trap is a builtin of the shell that gives an interface to
sigaction(). The behaviour wrt external command in that regard is the same as in other languages where you change signal disposition.
When you execute another command by way of the
execve() system call, the memory of the process including the code, so including the code of signal handler is wiped to be replaced by that of the new executable, so there's no way signal handlers could survive.
POSIX says about
Signals set to the default action (
SIG_DFL) in the calling process image shall be set to the default action in the new process image. Except for
SIGCHLD, signals set to be ignored (
SIG_IGN) by the calling process image shall be set to be ignored by the new process image. Signals set to be caught by the calling process image shall be set to the default action in the new process image (see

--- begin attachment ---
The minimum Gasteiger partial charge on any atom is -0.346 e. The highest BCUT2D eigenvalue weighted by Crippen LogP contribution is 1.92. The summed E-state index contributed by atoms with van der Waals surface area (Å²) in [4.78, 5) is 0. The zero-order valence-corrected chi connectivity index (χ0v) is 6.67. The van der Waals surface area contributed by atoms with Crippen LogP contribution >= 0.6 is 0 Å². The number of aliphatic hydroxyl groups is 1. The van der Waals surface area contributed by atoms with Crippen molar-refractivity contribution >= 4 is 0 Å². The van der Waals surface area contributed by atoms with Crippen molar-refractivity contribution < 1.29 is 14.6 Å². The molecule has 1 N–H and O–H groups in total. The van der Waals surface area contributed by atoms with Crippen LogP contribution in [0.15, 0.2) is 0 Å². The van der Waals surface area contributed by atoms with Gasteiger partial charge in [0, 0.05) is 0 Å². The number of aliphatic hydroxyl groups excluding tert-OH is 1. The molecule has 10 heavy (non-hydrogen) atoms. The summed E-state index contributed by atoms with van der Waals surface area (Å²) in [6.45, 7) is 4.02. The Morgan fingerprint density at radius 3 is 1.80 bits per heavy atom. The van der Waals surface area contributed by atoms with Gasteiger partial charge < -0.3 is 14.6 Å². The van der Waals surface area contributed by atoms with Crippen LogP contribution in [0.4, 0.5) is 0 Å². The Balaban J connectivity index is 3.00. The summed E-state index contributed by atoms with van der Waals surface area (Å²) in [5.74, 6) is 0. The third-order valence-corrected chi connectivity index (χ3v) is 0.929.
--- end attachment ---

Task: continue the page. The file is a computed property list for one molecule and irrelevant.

SIGCHLD signal is set to be ignored by the calling process image, it is unspecified whether the
SIGCHLD signal is set to be ignored or to the default action in the new process image.
trap '' NAL sets the
SIG_IGN disposition for the signal and
trap - NAL
trap has additional requirements (many of which could be seen as limitations and that some shell implementations ignore):
- while a process inherits signal handlers upon forking, in shells handlers are reset in subshells. For some signals, that's useful like the SIGINT/SIGQUIT/SIGHUP/SIGTSTP that are often sent to both parent and child, sometimes not.
- POSIX shells are forbidden to allow users to restore handlers for signals that were ignored upon start.
- some signals are automatically ignored in asynchronous commands.
- mingling with SIGCHLD is often not working as the shell does its own handling of it.
- I've always found signal handling in shell scripts to be unreliable and unportable in general.